Have you been claim refund contacted by someone from Nigeria asking for your help in transferring money out of the country? If so, then you are one of thousands of people all over the world, including doctors, lawyers engineers and professors, who have been targeted by what is sometimes called the “Nigerian letter scam” or “Nigerian advance fee fraud”. Although “Nigerian” is the name given to it, this scam is international.
The letter or email you get may also pretend to come from another country. How the scam works The scam varies, but usually you will receive a letter, or more often, a fax or email offering you a business “proposal” or transaction.
The Nigerian scam typically involve a letter or email from a person overseas claiming to need help transferring a large sum of money. They typically offer to provide a significant portion of that money in exchange for bank account details
Once you are hooked, you will be asked to pay all sorts of “advance fees” (eg. customs, taxes, bribes, legal fees) to facilitate the transfer. Of course, there is no wealth to be transferred and they just use your bank account details to swipe your hard-earned money from your account.
New versions of the notorious Nigerian scam circulating via email The Nigerian scam letter is popping up everywhere using slightly different names and different con stories. Regardless of what name is used, position they say they have, or what story is spun, these offers of quick wealth are fraudulent and will only result in lost time and money, and the awful feeling of knowing you have been fooled.
- Request to use a bank account to deposit a large sum of money. This scam requests the victim to allow them to use their bank account so a large sum of money may be deposited into. Initial contact with the victim is made by a mass produced email. The money offered may be from a secret bank account, unexpected inheritance, overpaid Government contract or a ‘forgotten sum of money’ left in a Nigerian bank.
In each instance, before the money is placed into the victims’ bank account, a series of fees and charges are required to be paid before the money can be released, eg. taxes, legal fees etc. Despite the victim making numerous payments to individuals in different countries, there are always delays which prevent the money being sent and require a further payment to be made. A key ingredient of this scam is the victim is required to keep the money transfer secret.
- Business Opportunity. A business may receive a request from a Nigerian person posing as a public official offering the opportunity to become involved in a large commercial operation being undertaken in Nigeria. The most common example involves projects in the Nigerian oil industry although other examples have been identified in the telecommunications industry.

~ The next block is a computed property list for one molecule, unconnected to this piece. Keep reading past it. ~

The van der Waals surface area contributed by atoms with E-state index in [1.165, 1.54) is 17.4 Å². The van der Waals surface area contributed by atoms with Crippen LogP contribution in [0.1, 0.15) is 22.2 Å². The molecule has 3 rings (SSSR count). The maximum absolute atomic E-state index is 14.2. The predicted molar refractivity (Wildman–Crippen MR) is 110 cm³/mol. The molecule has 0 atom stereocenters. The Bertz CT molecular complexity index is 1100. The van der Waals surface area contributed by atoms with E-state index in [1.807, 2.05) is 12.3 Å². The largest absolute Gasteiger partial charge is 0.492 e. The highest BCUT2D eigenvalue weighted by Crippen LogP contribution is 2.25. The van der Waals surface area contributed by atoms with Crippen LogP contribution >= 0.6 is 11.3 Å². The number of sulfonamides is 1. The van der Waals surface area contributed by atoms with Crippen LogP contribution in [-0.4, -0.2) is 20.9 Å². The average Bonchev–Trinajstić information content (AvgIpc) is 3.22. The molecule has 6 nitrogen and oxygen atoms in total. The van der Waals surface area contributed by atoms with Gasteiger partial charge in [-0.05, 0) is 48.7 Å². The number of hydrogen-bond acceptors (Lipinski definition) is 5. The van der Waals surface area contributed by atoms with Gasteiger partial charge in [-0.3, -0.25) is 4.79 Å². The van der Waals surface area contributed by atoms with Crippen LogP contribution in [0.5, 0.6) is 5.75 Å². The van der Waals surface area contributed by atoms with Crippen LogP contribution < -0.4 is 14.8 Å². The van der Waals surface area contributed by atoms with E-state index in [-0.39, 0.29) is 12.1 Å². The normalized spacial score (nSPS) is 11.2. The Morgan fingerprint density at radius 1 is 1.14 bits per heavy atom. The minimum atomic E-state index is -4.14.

The offer will involve very large financial returns and will require the victim to finance a portion of the Nigerian contract. All payments will be required to be forwarded via money transfer agencies such as Western Union in amounts between $5,000.00 and $10,000.00. Examples of the requests for money include: legal fees, taxes, money transfer fees etc. In each instance, the money will be required to be sent to numerous individuals in different countries such as Benin, Togo, United Arab Emirates and the United Kingdom.
- Online relationship. This scam targets victims, who are met through internet dating sites, chat rooms or Instant Messenger services. The fraudster may present one of a variety of scenarios including: * Australian citizen in Nigerian hospital – A common scenario begins with the victim chatting online with an Australian citizen living in Nigeria.
Communication suddenly stops until contact is made by a ‘Nigerian doctor’ saying their friend has been in a car crash and needs money to pay for urgent surgery. The victim wishing to help their friend commences sending money to Nigeria via a money transfer facility such as Western Union and as each sum of money is forwarded, a further request for more funds is made. With the internet dating scam, the fraudster represents they wish to travel to Australia however needs help to pay for airfares, visa charges or a passport.
Once these costs have been paid, the fraudster requests more money to pay for their local taxes, family hospital bills and other costs. In each instance, the fraudster represents they have missed their flight to Australia and requests more money to be sent to Nigeria to pay for further airfares. The fraudster continues this scam until the victim runs out of money or refuses to send any more to Nigeria.